Weird week here – the second sparkling wine this week, and two Australian wines back to back. Not my normal routine, where I do try to mix things up, but this one came out of the blue and it seems like as good a time as any to give it a go.
First off, full disclosure: I know the owner/winemaker as a friend, and have even done some work for him. On the one hand, I wouldn’t write anything bad about him or his wine, but on the other hand, I know his wine to be good and therefore I’m not really too worried, despite not having tried this one before.
So Tilbrook Estate, a very small winery in the Adelaide Hills near Lobethal, with James Tilbrook doing almost all the work. They produce a wide variety of wines, red and white, dry and sweet, and now not only still but also sparkling. Of particular note, they do a very high quality Reserve Chardonnay as well as a very light and refreshing Botrytis Pinot Gris.
For knowing James, I am approaching this wine in a different manner than I would most wines. In particular, James is from Suffolk, England, and while it’s not exactly the deep south of England where some fantastic sparkling wine is being made these days, I’m approaching this sparkler as though it’s an Australian wine trying to be English, as opposed to an Australian wine trying to be from some other part of the Old World.
That said, this wine is made in a very traditional style, somewhat akin to something you might find in France. The grapes are Pinot Noir and Chardonnay, which are about as traditional as you can get. They’re whole bunch pressed, fermented in tank, with the second fermentation in bottle and then disgorged by hand with zero dosage.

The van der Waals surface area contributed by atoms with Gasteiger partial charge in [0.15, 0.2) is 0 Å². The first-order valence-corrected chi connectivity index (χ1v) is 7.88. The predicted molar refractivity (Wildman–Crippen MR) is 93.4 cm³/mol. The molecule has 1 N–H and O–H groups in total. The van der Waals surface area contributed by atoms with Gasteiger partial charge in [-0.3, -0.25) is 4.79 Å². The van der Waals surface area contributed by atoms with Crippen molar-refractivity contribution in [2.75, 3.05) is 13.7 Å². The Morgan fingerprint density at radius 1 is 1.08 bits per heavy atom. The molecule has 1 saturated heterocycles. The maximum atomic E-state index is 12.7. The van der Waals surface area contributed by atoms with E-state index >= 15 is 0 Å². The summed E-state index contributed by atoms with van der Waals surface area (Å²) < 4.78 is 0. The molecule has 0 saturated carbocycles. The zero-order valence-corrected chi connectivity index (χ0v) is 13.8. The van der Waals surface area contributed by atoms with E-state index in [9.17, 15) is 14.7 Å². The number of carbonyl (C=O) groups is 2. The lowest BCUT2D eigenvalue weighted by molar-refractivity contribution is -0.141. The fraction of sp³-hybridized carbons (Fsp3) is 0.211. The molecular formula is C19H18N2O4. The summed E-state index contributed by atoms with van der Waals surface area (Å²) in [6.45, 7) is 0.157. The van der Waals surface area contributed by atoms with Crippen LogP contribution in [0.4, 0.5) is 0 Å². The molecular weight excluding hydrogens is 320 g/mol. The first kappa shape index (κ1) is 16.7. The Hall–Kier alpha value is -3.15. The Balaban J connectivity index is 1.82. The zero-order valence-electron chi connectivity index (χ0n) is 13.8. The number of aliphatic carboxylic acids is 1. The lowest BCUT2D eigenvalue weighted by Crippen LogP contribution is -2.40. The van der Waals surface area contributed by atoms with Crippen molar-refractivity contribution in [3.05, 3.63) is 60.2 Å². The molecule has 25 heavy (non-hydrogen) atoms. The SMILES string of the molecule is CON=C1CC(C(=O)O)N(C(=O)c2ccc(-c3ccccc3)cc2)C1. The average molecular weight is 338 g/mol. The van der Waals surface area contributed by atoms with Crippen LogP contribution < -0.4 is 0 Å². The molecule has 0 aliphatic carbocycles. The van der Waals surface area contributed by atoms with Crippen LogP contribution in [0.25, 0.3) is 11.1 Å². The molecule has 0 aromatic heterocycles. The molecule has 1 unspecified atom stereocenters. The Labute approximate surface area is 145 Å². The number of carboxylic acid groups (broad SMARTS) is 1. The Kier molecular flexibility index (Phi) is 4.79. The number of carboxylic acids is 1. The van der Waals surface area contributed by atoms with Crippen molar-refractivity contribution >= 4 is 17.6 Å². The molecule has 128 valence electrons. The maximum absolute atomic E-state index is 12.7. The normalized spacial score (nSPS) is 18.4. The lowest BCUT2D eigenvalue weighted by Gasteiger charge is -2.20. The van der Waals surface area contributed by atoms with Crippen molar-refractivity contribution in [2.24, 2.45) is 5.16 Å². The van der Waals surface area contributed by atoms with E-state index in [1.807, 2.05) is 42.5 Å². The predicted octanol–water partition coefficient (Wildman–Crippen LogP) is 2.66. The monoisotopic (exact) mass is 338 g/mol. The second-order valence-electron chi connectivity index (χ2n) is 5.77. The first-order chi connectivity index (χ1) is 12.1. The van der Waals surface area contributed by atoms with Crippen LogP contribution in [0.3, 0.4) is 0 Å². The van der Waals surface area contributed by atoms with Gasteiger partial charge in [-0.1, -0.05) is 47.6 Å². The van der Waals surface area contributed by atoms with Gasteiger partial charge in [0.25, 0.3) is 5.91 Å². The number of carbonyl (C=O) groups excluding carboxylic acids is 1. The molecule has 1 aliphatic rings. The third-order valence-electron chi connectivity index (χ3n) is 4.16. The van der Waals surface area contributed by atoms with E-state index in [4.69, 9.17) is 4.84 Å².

Where it’s not traditional in the least is the closure. This is not the first bottle of Australian sparkling wine I’ve seen under a crown cap, and I’m sure it won’t be the last. Henschke does a sparkler which is very nice under crown cap as well. However, it is a funny sight in that my mind immediately thinks it must be a huge bottle of beer.
Right – so having now tasted the wine, it is indeed very nice. It has a fine colour – slightly less pale than the standard white wine shade and more toward straw. The bubbles are quite persistent. The nose is mild, with a little bit of biscuit. On the palate, there is certainly the green apple advertised on the back label, but also some lemon, and a hint of vanilla. It’s very well made, particularly as it’s a first vintage, though I believe James has done some work with a sparkling producer in Tasmania.
All in all, a nice drop, with more complexity that I was expecting, and I’m hoping it proves successful enough that we see more of it in the future.